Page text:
Front suspension arms. As mentioned above odd knocking noises can escalate. The worst parts on these cars are the bottom suspension arms at the front. They have 2. A wishbone with a ball joint and in front of that a ‘compression’ arm with a big bush at the front. The large bushes split, not the easiest thing to see but if you grab the arm and twist it it should not move too much. If it feel slack or you get more than 4mm or so of ‘twist’ it is probably the bush. The bottom ball joints wear fast if you regularly drive on uneven surfaces. These cars have a ferocious appetite for front anti roll bar links. Knocking when driving over drain covers or potholes is usually caused by this. Best checked with car on ground. Track rod ends wear out if you have big pimp ass 20 inch wheels fitted. 

Rear wishbone bearings. Can be checked with wheel in the air by grabbing wheel top and bottom and push/pulling. They tend to wear out more on the 5 series but older or higher mileage X5s should be checked for this. Can only really be changed with the special tool (You can use the same tool that does similar bushes on BMW 3 series and Vauxhall Vectras). Not impossible but a pain in the @rse.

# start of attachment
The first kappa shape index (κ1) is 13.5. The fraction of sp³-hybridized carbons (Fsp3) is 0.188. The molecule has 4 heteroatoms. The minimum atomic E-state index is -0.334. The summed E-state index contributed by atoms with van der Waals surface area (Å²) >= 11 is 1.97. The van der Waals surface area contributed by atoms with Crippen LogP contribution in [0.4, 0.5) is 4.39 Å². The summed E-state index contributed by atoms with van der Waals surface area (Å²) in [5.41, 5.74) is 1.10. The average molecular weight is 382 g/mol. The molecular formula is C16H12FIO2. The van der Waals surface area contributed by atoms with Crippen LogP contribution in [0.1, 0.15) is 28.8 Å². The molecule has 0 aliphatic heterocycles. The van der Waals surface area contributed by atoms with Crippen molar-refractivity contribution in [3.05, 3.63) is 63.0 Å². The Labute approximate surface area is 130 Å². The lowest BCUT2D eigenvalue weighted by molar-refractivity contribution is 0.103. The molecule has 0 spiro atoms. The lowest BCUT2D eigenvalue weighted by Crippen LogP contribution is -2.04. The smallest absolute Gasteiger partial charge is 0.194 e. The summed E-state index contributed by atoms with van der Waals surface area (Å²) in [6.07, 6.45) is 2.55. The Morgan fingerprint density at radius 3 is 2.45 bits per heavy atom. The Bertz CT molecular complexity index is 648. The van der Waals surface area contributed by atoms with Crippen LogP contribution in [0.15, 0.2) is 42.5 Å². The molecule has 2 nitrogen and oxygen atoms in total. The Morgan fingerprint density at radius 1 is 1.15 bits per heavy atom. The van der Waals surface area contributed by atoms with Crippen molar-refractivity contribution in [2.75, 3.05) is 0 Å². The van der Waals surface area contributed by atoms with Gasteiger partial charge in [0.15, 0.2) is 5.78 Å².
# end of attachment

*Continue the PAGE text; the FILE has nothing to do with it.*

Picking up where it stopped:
Front CV boots and joints. The boot clips tend to slip off before the boots split on these cars but when they do, the CV joints wear out faster than normal cars when this happens. Not difficult to change the joints but getting the end of the CV joint back thru the hub can be a pain.